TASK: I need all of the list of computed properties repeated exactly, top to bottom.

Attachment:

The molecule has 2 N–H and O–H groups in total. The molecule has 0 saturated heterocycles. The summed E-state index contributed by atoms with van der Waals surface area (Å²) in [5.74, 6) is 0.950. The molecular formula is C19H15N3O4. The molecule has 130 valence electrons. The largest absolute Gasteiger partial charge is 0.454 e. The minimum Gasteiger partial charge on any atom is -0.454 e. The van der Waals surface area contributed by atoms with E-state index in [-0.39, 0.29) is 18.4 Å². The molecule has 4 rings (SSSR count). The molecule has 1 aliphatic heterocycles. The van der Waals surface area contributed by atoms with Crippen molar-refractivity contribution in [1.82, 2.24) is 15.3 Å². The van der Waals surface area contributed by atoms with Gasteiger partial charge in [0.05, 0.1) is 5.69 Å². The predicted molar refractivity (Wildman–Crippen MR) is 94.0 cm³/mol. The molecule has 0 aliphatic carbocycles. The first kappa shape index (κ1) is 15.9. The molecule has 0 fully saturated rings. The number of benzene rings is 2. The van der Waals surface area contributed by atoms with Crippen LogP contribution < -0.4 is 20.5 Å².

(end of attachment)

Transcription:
The molecule has 2 N–H and O–H groups in total. The molecule has 0 saturated heterocycles. The summed E-state index contributed by atoms with van der Waals surface area (Å²) in [5.74, 6) is 0.950. The molecular formula is C19H15N3O4. The molecule has 130 valence electrons. The largest absolute Gasteiger partial charge is 0.454 e. The minimum Gasteiger partial charge on any atom is -0.454 e. The van der Waals surface area contributed by atoms with E-state index in [-0.39, 0.29) is 18.4 Å². The molecule has 4 rings (SSSR count). The molecule has 1 aliphatic heterocycles. The van der Waals surface area contributed by atoms with Crippen molar-refractivity contribution in [1.82, 2.24) is 15.3 Å². The van der Waals surface area contributed by atoms with Gasteiger partial charge in [0.05, 0.1) is 5.69 Å². The predicted molar refractivity (Wildman–Crippen MR) is 94.0 cm³/mol. The molecule has 0 aliphatic carbocycles. The first kappa shape index (κ1) is 15.9. The molecule has 0 fully saturated rings. The number of benzene rings is 2. The van der Waals surface area contributed by atoms with Crippen LogP contribution < -0.4 is 20.5 Å².